**variation** matters, which gives a P-value of .405, which means that there was no discernible difference between the two data sets. Said another way, loading to +-.1gr and to +-.03gr yielded statistically identical SD and DS.

There is likely some measurement error in his charge weights(all of which he claimed that measured on the FX-120i, so really what thrower he used to get there is immaterial). There is also likely some measurement error in his chronograph. I only mention the measurement error to support the stance that loading to .02gr is unlikely to be substantially important. I’m not convinced that anyone is actually accurately measuring to such precision, I’m not convinced that anyone is accurately measuring velocity to a precision that would show such differences, and I’m not convinced that if such precise powder measurement did in fact occur that the velocity spread would reflect the improvement enough to justify it. Load data suggests that for a 6.5CM .1gr of powder at actual charge weights is responsible for roughly 5fps, which is 70% of the 7fps that dividing velocity by charge weight suggests. If you go from +-.1gr to +-.02gr(which I’m not convinced anyone is doing regularly). That’s 1/10th as much variation is powder charge. That would suggest that you could cut your ES from 10fps to 1fps, but that’s not what happens. In the video, if we’re to believe that the velocity spreads he experienced were due to powder charge variation, then when he cut his powder charge spread to 1/3 of what the ChargeMaster through, you would expect a reduction in velocity ES to 1/3 of the original and you would expect a P-value to be .05 or less, but instead he only cut it from 16fps to 13fps. He cut the velocity spread to 4/5 of the original instead of 1/3, and had a p-value of .405, which means that the reduction in velocity spread was impossible to differentiate from random effects.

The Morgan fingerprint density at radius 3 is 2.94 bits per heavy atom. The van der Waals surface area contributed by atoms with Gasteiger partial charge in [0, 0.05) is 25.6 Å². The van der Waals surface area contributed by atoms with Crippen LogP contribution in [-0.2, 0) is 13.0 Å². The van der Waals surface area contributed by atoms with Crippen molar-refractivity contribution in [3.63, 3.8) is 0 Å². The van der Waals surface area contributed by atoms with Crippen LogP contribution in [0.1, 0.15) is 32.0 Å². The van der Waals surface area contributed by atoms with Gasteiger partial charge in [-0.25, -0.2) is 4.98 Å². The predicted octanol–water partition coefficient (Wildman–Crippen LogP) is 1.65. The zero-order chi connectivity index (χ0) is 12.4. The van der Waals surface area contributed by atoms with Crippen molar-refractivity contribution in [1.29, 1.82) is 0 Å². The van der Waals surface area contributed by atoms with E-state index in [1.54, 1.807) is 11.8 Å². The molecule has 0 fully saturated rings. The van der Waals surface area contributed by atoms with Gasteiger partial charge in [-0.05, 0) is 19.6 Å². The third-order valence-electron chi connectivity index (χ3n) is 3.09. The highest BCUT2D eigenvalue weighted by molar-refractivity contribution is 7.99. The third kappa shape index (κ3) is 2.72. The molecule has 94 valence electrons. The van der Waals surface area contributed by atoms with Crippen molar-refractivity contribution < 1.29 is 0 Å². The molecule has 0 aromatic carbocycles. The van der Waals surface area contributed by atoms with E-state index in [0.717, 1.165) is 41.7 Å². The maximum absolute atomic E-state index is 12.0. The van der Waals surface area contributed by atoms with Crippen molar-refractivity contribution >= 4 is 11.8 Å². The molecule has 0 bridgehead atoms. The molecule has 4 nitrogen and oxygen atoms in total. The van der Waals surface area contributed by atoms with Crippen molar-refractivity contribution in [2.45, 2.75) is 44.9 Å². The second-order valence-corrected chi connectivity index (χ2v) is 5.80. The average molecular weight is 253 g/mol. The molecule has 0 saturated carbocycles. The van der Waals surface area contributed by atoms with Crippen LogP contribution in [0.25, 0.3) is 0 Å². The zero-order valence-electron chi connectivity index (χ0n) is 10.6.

In guns for which I do intense brass prep, and load development I usually get single digit SD with near single digit ES. I wish I saved more of my printouts, but I came across one that had an ES of 9 snd SD of 4. That’s not the only time I’ve had such results. All load loading of my ammo is done by throwing about .4gr under with a Redding powder thrower, and trickling up to weight with a home made trickler my grandpa made. I weigh the charges on a $20 Frankford Arsenal scale from Cabela’s. If the scale is .1 under, right on, or .1 over, I dump the charge in the case and move on with life. If someone wanted to loan me an AutoTrickler and see if my SD/ES would drop to near zero, I’d be happy to try, but I currently have to reason to believe that measuring powder charge to any more precision than I currently do would result in meaningfully improved results. At the price point of a ChargeMaster, I’m definitely interested in an upgrade at some point.